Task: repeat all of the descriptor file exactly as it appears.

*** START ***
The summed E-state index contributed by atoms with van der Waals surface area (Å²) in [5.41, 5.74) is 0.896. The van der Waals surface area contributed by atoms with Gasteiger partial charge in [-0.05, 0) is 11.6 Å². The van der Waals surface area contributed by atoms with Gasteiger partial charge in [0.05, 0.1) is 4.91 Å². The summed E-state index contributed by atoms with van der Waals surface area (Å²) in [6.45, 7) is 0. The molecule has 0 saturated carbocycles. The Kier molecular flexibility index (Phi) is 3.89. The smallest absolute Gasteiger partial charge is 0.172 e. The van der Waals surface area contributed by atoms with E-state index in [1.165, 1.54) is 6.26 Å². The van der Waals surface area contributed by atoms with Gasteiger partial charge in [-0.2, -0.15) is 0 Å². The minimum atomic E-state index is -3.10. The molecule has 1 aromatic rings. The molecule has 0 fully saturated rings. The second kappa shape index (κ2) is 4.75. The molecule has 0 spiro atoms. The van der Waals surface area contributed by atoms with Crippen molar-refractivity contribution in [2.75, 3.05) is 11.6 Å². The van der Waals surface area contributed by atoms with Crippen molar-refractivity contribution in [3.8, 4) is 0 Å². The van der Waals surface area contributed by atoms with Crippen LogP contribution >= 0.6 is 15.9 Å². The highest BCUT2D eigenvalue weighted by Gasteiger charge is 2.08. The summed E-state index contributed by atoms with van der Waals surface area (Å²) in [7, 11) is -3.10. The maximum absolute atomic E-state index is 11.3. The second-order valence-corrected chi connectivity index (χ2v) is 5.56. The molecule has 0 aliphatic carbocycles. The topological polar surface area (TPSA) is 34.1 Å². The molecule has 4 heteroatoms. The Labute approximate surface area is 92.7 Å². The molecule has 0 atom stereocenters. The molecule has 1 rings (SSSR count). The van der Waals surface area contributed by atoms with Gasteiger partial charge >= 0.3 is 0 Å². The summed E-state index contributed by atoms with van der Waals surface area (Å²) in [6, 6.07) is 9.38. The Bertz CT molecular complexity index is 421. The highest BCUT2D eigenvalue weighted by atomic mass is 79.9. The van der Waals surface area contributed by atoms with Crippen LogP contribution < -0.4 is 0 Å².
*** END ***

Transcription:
The summed E-state index contributed by atoms with van der Waals surface area (Å²) in [5.41, 5.74) is 0.896. The van der Waals surface area contributed by atoms with Gasteiger partial charge in [-0.05, 0) is 11.6 Å². The van der Waals surface area contributed by atoms with Gasteiger partial charge in [0.05, 0.1) is 4.91 Å². The summed E-state index contributed by atoms with van der Waals surface area (Å²) in [6.45, 7) is 0. The molecule has 0 saturated carbocycles. The Kier molecular flexibility index (Phi) is 3.89. The smallest absolute Gasteiger partial charge is 0.172 e. The van der Waals surface area contributed by atoms with E-state index in [1.165, 1.54) is 6.26 Å². The van der Waals surface area contributed by atoms with Gasteiger partial charge in [-0.2, -0.15) is 0 Å². The minimum atomic E-state index is -3.10. The molecule has 1 aromatic rings. The molecule has 0 fully saturated rings. The second kappa shape index (κ2) is 4.75. The molecule has 0 spiro atoms. The van der Waals surface area contributed by atoms with Crippen molar-refractivity contribution in [2.75, 3.05) is 11.6 Å². The van der Waals surface area contributed by atoms with Crippen molar-refractivity contribution in [3.8, 4) is 0 Å². The van der Waals surface area contributed by atoms with Crippen LogP contribution >= 0.6 is 15.9 Å². The highest BCUT2D eigenvalue weighted by Gasteiger charge is 2.08. The summed E-state index contributed by atoms with van der Waals surface area (Å²) in [7, 11) is -3.10. The maximum absolute atomic E-state index is 11.3. The second-order valence-corrected chi connectivity index (χ2v) is 5.56. The molecule has 0 aliphatic carbocycles. The topological polar surface area (TPSA) is 34.1 Å². The molecule has 4 heteroatoms. The Labute approximate surface area is 92.7 Å². The molecule has 0 atom stereocenters. The molecule has 1 rings (SSSR count). The van der Waals surface area contributed by atoms with Gasteiger partial charge >= 0.3 is 0 Å². The summed E-state index contributed by atoms with van der Waals surface area (Å²) in [6, 6.07) is 9.38. The Bertz CT molecular complexity index is 421. The highest BCUT2D eigenvalue weighted by atomic mass is 79.9. The van der Waals surface area contributed by atoms with Crippen LogP contribution < -0.4 is 0 Å².